Chapter 9s (1)

Chapter 9s (1) - Chapter 9 Accounting for Receivables...

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Accounting for Receivables Chapter 9
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Learning Objectives Account for credit sales Apply different methods to account for bad debts expenses Account for note receivables
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Accounts Receivable Amounts due from customers for credit sales. Credit sales require: Maintaining a separate account receivable for each customer. Accounting for bad debts that result from credit sales.
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On July 16, Barton, Co. sells $950 of merchandise on credit to Webster, Co., and $1,000 of merchandise on account to Matrix, Inc. Sales on Credit Jul. 16 Accounts Receivable - Webster 950 Sales 950 To record credit sales to Webster Co. Accounts Receivable - Matrix 1,000 1,000 To record credit sales to M atrix, Inc.
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On July 31, Barton, Co. collects $500 from Webster, Co., and $800 from Matrix, Inc. on account. Sales on Credit Jul. 16 Cash 500 Accounts Receivable - Webster 500 To record cash collections on account 800 Accounts Receivable - Matrix 800
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Sales on Credit Date PR Debit Credit Balance Jul. 16 950 950 Jul. 31 500 450 Matrix, Inc. Date PR Debit Credit Balance Jul. 16 1,000 1,000 Jul. 31 800 200 Accounts Receivable Ledger Webster, Co. Webster, Co. 450 $ Matrix, Inc. 200 Total 650 $ Schedule of Accounts Receivable Date PR Debit Credit Balance Jul. 16 1,950 1,950 Jul. 31 1,300 650 General Ledger Accounts Receivable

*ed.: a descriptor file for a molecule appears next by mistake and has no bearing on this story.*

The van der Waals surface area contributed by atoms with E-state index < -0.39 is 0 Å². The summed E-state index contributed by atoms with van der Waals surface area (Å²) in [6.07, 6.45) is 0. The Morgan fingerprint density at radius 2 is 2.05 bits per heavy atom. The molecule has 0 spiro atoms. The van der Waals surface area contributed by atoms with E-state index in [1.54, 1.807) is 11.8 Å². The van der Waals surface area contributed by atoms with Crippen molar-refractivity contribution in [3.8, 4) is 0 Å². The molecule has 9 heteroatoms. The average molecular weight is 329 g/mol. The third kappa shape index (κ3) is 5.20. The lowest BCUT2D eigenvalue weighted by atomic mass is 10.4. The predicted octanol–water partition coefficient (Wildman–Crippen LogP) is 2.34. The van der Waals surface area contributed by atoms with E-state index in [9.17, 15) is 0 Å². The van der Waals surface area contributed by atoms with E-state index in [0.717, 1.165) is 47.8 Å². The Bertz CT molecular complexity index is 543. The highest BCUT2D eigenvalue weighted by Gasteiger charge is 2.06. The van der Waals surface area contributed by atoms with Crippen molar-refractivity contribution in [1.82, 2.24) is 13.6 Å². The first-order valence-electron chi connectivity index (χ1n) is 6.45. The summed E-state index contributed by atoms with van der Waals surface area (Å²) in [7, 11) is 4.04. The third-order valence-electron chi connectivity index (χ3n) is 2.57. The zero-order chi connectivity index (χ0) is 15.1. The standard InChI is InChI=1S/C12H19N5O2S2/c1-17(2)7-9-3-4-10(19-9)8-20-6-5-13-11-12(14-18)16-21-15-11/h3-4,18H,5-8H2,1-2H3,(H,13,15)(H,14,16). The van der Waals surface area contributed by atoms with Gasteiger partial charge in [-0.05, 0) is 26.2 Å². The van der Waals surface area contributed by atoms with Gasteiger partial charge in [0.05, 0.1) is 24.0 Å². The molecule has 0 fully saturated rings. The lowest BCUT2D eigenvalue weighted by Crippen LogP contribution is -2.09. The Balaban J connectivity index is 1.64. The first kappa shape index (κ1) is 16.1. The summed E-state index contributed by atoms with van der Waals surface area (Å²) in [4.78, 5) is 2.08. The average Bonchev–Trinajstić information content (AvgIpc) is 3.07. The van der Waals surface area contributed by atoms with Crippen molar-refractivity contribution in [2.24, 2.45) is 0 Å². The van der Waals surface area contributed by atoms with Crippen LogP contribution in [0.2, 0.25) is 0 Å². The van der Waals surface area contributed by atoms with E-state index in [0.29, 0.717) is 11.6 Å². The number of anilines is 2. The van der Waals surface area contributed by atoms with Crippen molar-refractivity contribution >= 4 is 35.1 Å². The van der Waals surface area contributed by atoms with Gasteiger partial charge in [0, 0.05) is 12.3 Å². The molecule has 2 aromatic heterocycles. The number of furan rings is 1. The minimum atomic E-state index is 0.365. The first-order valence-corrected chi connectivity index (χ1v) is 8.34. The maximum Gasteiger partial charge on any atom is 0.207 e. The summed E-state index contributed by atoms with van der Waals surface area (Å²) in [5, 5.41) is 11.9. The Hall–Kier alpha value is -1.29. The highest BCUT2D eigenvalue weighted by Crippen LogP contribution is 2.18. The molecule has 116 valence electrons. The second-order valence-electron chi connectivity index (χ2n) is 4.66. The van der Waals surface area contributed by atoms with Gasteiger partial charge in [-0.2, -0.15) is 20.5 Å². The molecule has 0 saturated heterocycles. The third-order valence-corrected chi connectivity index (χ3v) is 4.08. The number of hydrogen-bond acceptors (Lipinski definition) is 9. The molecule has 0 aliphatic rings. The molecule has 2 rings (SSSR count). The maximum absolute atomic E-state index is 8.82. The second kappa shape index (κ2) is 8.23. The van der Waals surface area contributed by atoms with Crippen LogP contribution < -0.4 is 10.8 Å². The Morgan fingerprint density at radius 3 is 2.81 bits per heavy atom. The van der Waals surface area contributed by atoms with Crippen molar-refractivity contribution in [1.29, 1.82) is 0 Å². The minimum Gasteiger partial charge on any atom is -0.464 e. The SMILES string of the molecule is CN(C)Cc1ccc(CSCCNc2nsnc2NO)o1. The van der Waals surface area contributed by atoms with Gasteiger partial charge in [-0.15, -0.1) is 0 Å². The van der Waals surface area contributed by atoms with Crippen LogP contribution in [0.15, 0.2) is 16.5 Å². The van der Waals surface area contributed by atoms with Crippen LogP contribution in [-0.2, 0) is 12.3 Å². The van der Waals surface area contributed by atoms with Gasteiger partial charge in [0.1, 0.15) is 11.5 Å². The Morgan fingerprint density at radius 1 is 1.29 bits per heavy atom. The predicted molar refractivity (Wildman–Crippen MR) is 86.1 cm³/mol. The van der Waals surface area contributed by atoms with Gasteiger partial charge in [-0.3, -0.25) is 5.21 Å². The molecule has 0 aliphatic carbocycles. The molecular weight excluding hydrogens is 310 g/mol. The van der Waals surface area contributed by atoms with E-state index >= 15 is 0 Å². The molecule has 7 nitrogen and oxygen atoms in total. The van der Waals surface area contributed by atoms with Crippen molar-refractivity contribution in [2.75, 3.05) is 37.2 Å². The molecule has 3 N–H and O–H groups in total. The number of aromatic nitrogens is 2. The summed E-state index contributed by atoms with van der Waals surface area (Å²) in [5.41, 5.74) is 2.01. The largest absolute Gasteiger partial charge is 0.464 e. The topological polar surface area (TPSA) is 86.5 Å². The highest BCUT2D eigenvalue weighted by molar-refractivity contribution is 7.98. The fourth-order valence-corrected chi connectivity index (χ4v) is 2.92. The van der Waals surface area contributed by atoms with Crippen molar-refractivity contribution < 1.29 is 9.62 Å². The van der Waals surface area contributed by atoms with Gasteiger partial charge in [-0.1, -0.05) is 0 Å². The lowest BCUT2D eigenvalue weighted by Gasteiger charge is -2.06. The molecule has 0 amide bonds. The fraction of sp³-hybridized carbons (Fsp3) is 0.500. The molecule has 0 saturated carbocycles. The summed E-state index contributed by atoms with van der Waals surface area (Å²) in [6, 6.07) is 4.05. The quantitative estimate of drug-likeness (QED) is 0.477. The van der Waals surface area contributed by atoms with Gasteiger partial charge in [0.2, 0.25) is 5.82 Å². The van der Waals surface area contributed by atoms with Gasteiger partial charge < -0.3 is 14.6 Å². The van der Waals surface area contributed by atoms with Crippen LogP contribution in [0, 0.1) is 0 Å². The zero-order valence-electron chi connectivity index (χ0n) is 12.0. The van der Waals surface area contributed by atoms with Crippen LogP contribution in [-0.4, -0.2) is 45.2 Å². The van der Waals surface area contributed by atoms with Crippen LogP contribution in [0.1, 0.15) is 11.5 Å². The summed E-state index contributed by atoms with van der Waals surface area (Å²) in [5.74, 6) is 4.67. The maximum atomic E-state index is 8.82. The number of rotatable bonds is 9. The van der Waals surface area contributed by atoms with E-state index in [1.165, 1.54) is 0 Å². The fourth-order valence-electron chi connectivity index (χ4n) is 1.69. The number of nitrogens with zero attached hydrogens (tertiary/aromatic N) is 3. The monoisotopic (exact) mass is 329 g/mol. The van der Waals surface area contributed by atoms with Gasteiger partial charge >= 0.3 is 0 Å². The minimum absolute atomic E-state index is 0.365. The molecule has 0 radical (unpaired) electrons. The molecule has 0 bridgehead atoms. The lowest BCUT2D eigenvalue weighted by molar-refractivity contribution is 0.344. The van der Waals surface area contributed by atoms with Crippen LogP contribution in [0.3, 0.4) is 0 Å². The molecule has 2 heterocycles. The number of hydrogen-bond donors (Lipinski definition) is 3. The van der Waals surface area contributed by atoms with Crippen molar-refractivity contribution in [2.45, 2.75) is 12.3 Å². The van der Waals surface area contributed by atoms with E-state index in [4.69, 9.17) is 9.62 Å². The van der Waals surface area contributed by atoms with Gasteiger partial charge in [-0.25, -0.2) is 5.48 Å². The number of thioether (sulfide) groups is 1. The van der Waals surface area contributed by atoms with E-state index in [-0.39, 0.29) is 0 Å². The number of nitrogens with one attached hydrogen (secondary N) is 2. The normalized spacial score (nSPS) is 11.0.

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Some customers may not pay their account. Uncollectible amounts are referred to as bad debts. Valuing Accounts Receivable
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Bad Debts Expense Bad debt expense is recognized as a cost of doing business, so is classified as a selling expense. Two ways to account for bad debts expenses: the direct write-off method. the allowance method.
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Matching Principle vs. Materiality Principle Matching requires expenses to be reported in the same accounting period as the sales they help produce. Materiality states that an amount can be ignored if its effect on the financial statements is unimportant to users’ business decisions.
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On August 4, 2007 Barton determines it cannot collect $350 from Martin, Inc., a credit customer, for the sales made in 2006.
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Chapter 9s (1) - Chapter 9 Accounting for Receivables...

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